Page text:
Happy birthday, Beetle! This week marks 70 years since Volkswagen first started producing the Bug at its Wolfsburg plant after the end of World War II.
The top end of the new car market seldom seems to need much justification for rolling out a new special edition – other than bringing in a few extra bucks and making its customers feel extra special in the process. Bentley, for its part, is celebrating its 95th anniversary this year, and to mark the occasion has released a special edition of its top-of-the-line Mulsanne saloon.
It's been 30 years since BMW rolled out the first M5, and while displacement and cylinder count may have fluctuated over those past three decades, output has only increased. The first-generation E28 M5 packed a 3.5-liter inline-six with 252 horsepower and 243 lb-ft of torque. The second-gen E34 model that followed added an extra 100 cc (and later 200 more) to produce 310 hp and 266 lb-ft. The E39 followed with a 4.9-liter V8 churning out 394 hp and 369 lb-ft, replaced by the award-winning 5.0-li
If you're a pony-car enthusiast, this is your year. Not only has Ford introduced an all-new Mustang, but it's also the 50th anniversary of the original. Celebrations and commemorations have been scheduled throughout the year, and not the least of them is the latest exhibit at the Petersen Automotive Museum in Los Angeles.
Think of Chrysler performance and the names Mopar and Hemi are bound to come to mind. Chrysler and its Mopar performance parts division first introduced the original Hemi (so named for its hemispherical combustion chambers) back in 1951, celebrating its 60th anniversary in 2011. But it was thirteen years later – 50 years ago – that the Pentastar automaker rolled out the most iconic Hemi of them all: the Gen II 426.
There are lots of ways to celebrate an important birthday, and all of them are well deserved. You can throw a big party, buy yourself something nice, or – if you're the altruistic type – do something for others in need. The latter is how Chrysler has opted to mark the 30th anniversary of its Dodge Grand Caravan and Chrysler Town & Country.
Volkswagen's product portfolio may be as extensive these days as any other carmaker in the business. But if you still think of the original Beetle as synonymous with the brand, that's probably because a) you're old and b) the Beetle was the company's only product until the mid-50s.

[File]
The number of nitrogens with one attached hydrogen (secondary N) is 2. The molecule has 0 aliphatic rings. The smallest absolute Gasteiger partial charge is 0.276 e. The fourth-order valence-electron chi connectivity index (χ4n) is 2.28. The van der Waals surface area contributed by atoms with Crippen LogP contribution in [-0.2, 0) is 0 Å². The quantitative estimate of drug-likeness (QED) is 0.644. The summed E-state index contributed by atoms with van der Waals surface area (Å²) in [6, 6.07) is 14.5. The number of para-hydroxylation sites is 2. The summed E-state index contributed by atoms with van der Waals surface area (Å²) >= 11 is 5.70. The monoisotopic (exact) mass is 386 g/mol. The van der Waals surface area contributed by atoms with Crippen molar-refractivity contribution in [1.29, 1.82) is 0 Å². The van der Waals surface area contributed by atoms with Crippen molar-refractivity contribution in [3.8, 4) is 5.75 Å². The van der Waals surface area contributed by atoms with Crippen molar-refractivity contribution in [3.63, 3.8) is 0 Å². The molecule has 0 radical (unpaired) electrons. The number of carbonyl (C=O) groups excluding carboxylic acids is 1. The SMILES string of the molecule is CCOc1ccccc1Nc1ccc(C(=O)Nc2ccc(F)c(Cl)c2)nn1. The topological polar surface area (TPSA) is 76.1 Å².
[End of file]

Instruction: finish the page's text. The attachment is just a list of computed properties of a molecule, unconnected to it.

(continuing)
Land Rover held a 65th birthday party for itself at Packington Estate, on the grounds where its contributions to the world of off-roading were tested from the very first model in 1948 all the way through the 1970s. If you weren't there, you missed getting a piece of the birthday cake delivered by a Lynx military helicopter, but you can still get a piece of the anniversary action in the Land Rover LXV Defender SE - LXV being the ancient Roman way of writing "65."
After ninety years in business and first-to-market motorcycle innovations like the one-piece 'tunnel' crankcase, hydraulically dampened front forks and full fairings, as well as that trademark boxer engine, BMW Motorrad is celebrating its nonagenarian status with a video: You can follow the ride on BMW motorcycles from 1923 to now in just 90 seconds.
Exactly 60 years to the day that the automotive world first laid its eyes on Chevrolet Corvette, the newly introduced seventh-generation model is appearing in New York City to mark the historic date. Unveiled at the General Motors Motorama car show on January 17, 1953, the Corvette has since become an icon of the sports car world both in the US and around the globe.
When McLaren was bringing its new MP4-12C to the United States, there were fears that Americans wouldn't recognize the name. After all, the team from Woking is known principally for competing in Formula One, which has had a spotty presence in the U.S. at best. Those fears proved to be misplaced, as customers in the States have been snatching up all the McLaren supercars they can get their hands on. And part of that might come down to the days when McLaren didn't only race in America, it dominate
Sure, we think of Chevrolet as an American automaker. One of the most American, at that. But its eponymous founder wasn't born in these United States. He was born in Switzerland. La Chaux-de-Fonds, to be exact, and so to celebrate the brand's 100th centenary, it has commissioned a local artist to erect a statue of Louis Chevrolet in his hometown's Parc de l'Ouest.